Nearly everyone who's looked at Wal-Mart's practices as an employer—its union busting, sex discrimination, low wages, and minimal benefits—has concluded that it's America's retail bad guy. By contrast, many who've examined the practices of Wal-Mart's competitor Costco—including New York Times labor reporter Steven Greenhouse in his recent book The Big Squeeze: Tough Times for the American Worker—conclude that it's the good guy. Costco CEO and founder Jim Sinegal repeatedly insists to Greenhouse that treating employees well is "good business."
That makes a pleasing sound bite, and assume for a moment that Sinegal's assertion is true. Why, then, wouldn't Wal-Mart do everything it could to make itself more like Costco? Now assume that Sinegal's assertion is false. Why, then, does Costco treat employees better if that's against the company's financial interests?
It's not hard to make a case that Costco pays employees more. The most relevant comparison is between Costco and Sam's Club, Wal-Mart's membership warehouse, since both business models rely on membership fees for a large percentage of revenues. A Sam's Club employee starts at $10 and makes $12.50 after four and a half years. A new Costco employee, at $11 an hour, doesn't start out much better, but after four and a half years she makes $19.50 an hour. In addition to this, she receives something called an "extra check"—a bonus of more than $2,000 every six months. A cashier at Costco, after five years, makes about $40,000 a year. Health benefits are among the best in the industry, with workers paying only about 12 percent of their premiums out-of-pocket while Wal-Mart workers pay more than 40 percent.
Some proponents of corporate generosity argue that better-paid workers are more productive. That may be the case here, since Costco's revenues per employee are about five times as high as Wal-Mart's. (No separate financials are available for Sam's Club.) Then again, it's also the case that Costco sells more expensive stuff—high-end French wine, triple-cream brie, and Cartier watches, all of which presumably have high margins—along with the cheap toilet tissue. Take a look at the two retailers' summer offerings: While Wal-Mart sells a $199 swing set, at Costco we find a "summer fortress play system" for $1,499.99. A set of patio furniture at Wal-Mart was $199 in early summer; a patio heater at Costco is the same price. Costco's Web site promotes a $5,000 hot tub with a stereo. On Wal-Mart's site last week, the most prominent item was a $48 bike—after all, its impoverished customers can't afford gas these days.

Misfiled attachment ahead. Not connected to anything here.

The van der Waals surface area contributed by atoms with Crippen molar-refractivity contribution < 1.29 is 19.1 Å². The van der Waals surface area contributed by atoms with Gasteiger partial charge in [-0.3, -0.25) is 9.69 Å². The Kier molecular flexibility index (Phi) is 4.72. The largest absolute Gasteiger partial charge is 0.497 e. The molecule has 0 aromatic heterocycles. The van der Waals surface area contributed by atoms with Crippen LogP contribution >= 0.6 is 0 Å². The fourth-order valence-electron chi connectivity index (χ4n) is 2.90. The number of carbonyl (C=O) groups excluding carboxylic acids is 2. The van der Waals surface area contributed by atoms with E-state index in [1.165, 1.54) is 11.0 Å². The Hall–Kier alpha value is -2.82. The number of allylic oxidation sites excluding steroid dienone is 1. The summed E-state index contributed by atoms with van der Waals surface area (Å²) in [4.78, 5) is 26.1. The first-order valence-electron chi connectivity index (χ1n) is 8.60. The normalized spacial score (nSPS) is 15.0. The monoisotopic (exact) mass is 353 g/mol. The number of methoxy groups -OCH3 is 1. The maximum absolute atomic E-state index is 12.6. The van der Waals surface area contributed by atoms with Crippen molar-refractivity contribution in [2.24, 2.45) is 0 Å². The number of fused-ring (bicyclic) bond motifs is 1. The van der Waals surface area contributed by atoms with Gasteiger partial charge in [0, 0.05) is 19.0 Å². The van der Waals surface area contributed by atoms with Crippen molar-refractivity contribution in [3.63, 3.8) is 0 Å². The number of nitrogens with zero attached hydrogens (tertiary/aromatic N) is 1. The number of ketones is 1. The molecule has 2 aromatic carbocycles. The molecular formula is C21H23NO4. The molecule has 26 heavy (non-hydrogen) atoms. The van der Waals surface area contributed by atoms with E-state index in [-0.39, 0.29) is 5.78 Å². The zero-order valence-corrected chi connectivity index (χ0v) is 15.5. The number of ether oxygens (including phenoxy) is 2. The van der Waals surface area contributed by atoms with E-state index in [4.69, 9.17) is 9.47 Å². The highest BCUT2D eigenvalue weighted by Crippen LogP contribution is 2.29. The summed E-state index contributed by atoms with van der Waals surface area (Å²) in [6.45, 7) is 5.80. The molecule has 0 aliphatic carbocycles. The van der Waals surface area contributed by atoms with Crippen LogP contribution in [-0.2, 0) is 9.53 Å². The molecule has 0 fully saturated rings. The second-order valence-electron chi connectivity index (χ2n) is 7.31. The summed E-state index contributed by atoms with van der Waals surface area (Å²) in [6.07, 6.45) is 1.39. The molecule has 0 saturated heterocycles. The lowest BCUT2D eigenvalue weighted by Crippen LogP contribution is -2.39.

Another theoretical benefit is that Costco employees, being better paid, are less likely to leave the company. Again, some data back that up: Greenhouse points to Costco's low turnover rate, which is 20 percent and, among employees who stay at least a year, 6 percent. Wal-Mart's is about 50 percent. But is this a business advantage for Costco? While Greenhouse points to the costs of training and hiring new employees, a widely leaked 2005 memo from Wal-Mart offers a different perspective. In it, Wal-Mart's senior vice president of benefits argued that the company's turnover rate was too low. After all, she explains, long-term employees are more expensive and not necessarily any more productive. Such reasoning—though sinister—may actually help explain why Wal-Mart's profit margins are twice as high as Costco's (3.36 percent compared with 1.75 percent).
In an interview, Costco CFO Richard Galanti told me that by offering higher pay, Costco can hire "better-quality employees." To Galanti, workers are a retailer's "ambassadors" to the public. Costco may be able to attract people with more experience, education, or a better "attitude" (e.g., a more obliging smile or the realization that it's better not to chew gum or file your nails on the job). All of that's probably true, though tough to quantify—and tougher still to measure the effects of such worker quality on Costco's business.
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